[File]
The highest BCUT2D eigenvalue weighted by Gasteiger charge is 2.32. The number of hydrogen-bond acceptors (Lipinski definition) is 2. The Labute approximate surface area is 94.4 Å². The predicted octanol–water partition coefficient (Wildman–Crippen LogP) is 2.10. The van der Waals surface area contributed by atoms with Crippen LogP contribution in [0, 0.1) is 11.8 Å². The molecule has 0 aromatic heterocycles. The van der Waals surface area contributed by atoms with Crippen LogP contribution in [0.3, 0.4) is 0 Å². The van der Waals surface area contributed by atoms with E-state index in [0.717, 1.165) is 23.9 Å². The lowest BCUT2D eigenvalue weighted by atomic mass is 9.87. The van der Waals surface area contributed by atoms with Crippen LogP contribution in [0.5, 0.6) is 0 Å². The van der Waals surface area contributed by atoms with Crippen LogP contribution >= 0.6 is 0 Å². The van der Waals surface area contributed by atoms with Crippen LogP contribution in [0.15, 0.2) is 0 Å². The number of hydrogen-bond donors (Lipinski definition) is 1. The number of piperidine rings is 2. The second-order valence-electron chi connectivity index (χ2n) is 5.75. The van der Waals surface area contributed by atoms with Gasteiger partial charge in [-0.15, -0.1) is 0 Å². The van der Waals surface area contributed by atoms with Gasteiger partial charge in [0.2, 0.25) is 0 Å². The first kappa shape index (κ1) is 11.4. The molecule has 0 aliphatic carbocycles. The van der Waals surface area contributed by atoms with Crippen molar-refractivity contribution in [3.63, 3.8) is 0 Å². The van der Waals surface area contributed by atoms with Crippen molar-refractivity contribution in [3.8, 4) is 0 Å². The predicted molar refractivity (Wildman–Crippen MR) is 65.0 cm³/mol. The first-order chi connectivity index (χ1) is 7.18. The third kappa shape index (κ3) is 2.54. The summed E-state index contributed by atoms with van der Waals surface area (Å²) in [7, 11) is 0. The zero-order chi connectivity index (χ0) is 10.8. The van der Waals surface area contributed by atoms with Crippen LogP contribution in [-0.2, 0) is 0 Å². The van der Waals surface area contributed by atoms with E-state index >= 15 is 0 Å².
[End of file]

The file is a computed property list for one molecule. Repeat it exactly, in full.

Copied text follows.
The highest BCUT2D eigenvalue weighted by Gasteiger charge is 2.32. The number of hydrogen-bond acceptors (Lipinski definition) is 2. The Labute approximate surface area is 94.4 Å². The predicted octanol–water partition coefficient (Wildman–Crippen LogP) is 2.10. The van der Waals surface area contributed by atoms with Crippen LogP contribution in [0, 0.1) is 11.8 Å². The molecule has 0 aromatic heterocycles. The van der Waals surface area contributed by atoms with Crippen LogP contribution in [0.3, 0.4) is 0 Å². The van der Waals surface area contributed by atoms with E-state index in [0.717, 1.165) is 23.9 Å². The lowest BCUT2D eigenvalue weighted by atomic mass is 9.87. The van der Waals surface area contributed by atoms with Crippen LogP contribution in [0.5, 0.6) is 0 Å². The van der Waals surface area contributed by atoms with Crippen LogP contribution >= 0.6 is 0 Å². The van der Waals surface area contributed by atoms with Crippen LogP contribution in [0.15, 0.2) is 0 Å². The number of hydrogen-bond donors (Lipinski definition) is 1. The number of piperidine rings is 2. The second-order valence-electron chi connectivity index (χ2n) is 5.75. The van der Waals surface area contributed by atoms with Gasteiger partial charge in [-0.15, -0.1) is 0 Å². The van der Waals surface area contributed by atoms with Gasteiger partial charge in [0.2, 0.25) is 0 Å². The first kappa shape index (κ1) is 11.4. The molecule has 0 aliphatic carbocycles. The van der Waals surface area contributed by atoms with Crippen molar-refractivity contribution in [3.63, 3.8) is 0 Å². The van der Waals surface area contributed by atoms with Crippen molar-refractivity contribution in [3.8, 4) is 0 Å². The predicted molar refractivity (Wildman–Crippen MR) is 65.0 cm³/mol. The first-order chi connectivity index (χ1) is 7.18. The third kappa shape index (κ3) is 2.54. The summed E-state index contributed by atoms with van der Waals surface area (Å²) in [7, 11) is 0. The zero-order chi connectivity index (χ0) is 10.8. The van der Waals surface area contributed by atoms with Crippen LogP contribution in [-0.2, 0) is 0 Å². The van der Waals surface area contributed by atoms with E-state index >= 15 is 0 Å².